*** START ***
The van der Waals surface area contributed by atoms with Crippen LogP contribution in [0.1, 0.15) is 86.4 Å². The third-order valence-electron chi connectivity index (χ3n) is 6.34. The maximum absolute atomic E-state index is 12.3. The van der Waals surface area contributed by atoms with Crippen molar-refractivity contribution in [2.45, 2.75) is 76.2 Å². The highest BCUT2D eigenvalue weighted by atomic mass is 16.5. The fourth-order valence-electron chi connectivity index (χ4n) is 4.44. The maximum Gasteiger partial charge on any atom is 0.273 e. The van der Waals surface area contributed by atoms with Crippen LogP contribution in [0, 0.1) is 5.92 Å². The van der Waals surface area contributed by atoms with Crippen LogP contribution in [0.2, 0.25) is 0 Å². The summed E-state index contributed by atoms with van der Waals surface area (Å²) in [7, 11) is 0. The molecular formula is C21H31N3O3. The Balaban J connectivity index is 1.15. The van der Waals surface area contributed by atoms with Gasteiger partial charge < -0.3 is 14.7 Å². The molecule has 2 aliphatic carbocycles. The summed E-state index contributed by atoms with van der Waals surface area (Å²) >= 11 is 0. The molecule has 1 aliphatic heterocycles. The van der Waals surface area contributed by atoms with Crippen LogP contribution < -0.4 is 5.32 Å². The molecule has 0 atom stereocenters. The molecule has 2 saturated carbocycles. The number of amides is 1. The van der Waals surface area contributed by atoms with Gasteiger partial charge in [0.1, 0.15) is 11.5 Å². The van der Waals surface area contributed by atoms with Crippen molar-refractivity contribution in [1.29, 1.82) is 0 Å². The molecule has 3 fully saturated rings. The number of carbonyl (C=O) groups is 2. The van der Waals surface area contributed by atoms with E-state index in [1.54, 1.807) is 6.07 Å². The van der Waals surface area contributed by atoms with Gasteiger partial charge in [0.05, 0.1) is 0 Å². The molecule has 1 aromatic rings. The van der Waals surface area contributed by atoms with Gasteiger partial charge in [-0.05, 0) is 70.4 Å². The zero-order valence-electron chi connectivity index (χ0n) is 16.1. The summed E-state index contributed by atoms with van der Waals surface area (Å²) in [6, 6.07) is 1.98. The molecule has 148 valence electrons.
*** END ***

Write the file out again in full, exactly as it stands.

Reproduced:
The van der Waals surface area contributed by atoms with Crippen LogP contribution in [0.1, 0.15) is 86.4 Å². The third-order valence-electron chi connectivity index (χ3n) is 6.34. The maximum absolute atomic E-state index is 12.3. The van der Waals surface area contributed by atoms with Crippen molar-refractivity contribution in [2.45, 2.75) is 76.2 Å². The highest BCUT2D eigenvalue weighted by atomic mass is 16.5. The fourth-order valence-electron chi connectivity index (χ4n) is 4.44. The maximum Gasteiger partial charge on any atom is 0.273 e. The van der Waals surface area contributed by atoms with Crippen LogP contribution in [0, 0.1) is 5.92 Å². The van der Waals surface area contributed by atoms with Crippen LogP contribution in [0.2, 0.25) is 0 Å². The summed E-state index contributed by atoms with van der Waals surface area (Å²) in [7, 11) is 0. The molecular formula is C21H31N3O3. The Balaban J connectivity index is 1.15. The van der Waals surface area contributed by atoms with Gasteiger partial charge < -0.3 is 14.7 Å². The molecule has 2 aliphatic carbocycles. The summed E-state index contributed by atoms with van der Waals surface area (Å²) >= 11 is 0. The molecule has 1 aliphatic heterocycles. The van der Waals surface area contributed by atoms with Crippen LogP contribution < -0.4 is 5.32 Å². The molecule has 0 atom stereocenters. The molecule has 2 saturated carbocycles. The number of amides is 1. The van der Waals surface area contributed by atoms with Gasteiger partial charge in [0.1, 0.15) is 11.5 Å². The van der Waals surface area contributed by atoms with Crippen molar-refractivity contribution in [1.29, 1.82) is 0 Å². The molecule has 3 fully saturated rings. The number of carbonyl (C=O) groups is 2. The van der Waals surface area contributed by atoms with E-state index in [1.54, 1.807) is 6.07 Å². The van der Waals surface area contributed by atoms with Gasteiger partial charge in [0.05, 0.1) is 0 Å². The molecule has 1 aromatic rings. The van der Waals surface area contributed by atoms with Gasteiger partial charge in [-0.05, 0) is 70.4 Å². The zero-order valence-electron chi connectivity index (χ0n) is 16.1. The summed E-state index contributed by atoms with van der Waals surface area (Å²) in [6, 6.07) is 1.98. The molecule has 148 valence electrons.